Connecting students to knowledge
and its application
Southern Utah University
Lynn White, Ph.D.
Introduction - Outlines
Writing a 12-15 page introduction can seem daunting! But, if you create a well organized outline, the task will be that much easier.
Outline 1: List the major topics you plan to talk about, in order. The order should make logical sense. Begin with topics that review basic/general information related to your research question(s). As you move down the list, the topics should become more specific to your research question(s). Use 2-3 subheadings under each or most of the major headings (i.e. topics) to help you organzie what you will say about each. The order of these subheadings should also make sense.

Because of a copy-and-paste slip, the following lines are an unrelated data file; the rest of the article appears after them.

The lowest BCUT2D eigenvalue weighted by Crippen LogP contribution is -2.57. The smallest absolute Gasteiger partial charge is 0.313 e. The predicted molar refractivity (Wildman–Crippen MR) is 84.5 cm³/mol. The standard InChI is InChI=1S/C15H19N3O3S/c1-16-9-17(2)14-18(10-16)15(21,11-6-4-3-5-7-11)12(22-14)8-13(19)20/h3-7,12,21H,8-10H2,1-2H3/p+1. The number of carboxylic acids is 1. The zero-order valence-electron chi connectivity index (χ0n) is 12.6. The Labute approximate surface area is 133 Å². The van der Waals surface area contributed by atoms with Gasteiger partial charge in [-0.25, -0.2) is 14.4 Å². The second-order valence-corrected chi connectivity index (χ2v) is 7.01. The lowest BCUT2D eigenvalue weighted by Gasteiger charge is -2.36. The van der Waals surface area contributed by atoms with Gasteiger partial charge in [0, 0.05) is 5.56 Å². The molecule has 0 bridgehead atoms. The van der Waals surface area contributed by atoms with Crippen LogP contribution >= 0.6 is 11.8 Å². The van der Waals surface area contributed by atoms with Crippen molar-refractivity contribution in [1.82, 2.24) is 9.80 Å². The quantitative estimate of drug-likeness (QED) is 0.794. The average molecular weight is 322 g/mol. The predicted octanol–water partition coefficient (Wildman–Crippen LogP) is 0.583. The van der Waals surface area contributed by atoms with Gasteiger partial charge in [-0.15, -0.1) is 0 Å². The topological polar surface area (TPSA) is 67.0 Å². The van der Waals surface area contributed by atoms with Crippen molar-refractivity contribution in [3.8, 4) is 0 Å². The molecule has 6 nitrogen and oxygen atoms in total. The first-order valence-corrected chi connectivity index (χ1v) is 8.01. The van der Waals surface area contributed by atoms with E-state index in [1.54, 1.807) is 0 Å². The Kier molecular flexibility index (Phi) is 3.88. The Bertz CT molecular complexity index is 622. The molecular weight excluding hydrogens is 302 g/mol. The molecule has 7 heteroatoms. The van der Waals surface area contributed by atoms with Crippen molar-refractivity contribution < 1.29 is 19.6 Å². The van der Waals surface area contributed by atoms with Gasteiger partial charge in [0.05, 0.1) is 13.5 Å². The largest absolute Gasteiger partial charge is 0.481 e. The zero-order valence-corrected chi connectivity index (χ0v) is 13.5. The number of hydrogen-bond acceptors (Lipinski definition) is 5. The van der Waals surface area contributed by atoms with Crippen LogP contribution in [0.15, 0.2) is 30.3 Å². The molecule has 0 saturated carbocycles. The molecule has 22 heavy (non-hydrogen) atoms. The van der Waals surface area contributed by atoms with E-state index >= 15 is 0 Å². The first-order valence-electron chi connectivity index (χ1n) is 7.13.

Outline 2: Now that you have read a great deal more articles/books related to your research, you will be able to add more headings and subheadings. You may need to rearrange your outline, as new information comes in. I should see evidence of this in outline #2. At this point, you should begin adding citations into the outline. Keep the citations simple (e.g. last name of first author, year).
Outline 3: At this point, you should have read most of the books/articles you need to write your introduction. You may or may not need to tweak the headings and subheadings. The primary difference between this outline and outline #2 is that you will now have most if not all the citations embedded under each heading/subheading. Note that there should be few secondary references and preferably none.
Once outline #3 is done, you are ready to write! I find it easier to write one section at a time, rather than skip around like a fish flip-flopping out of water.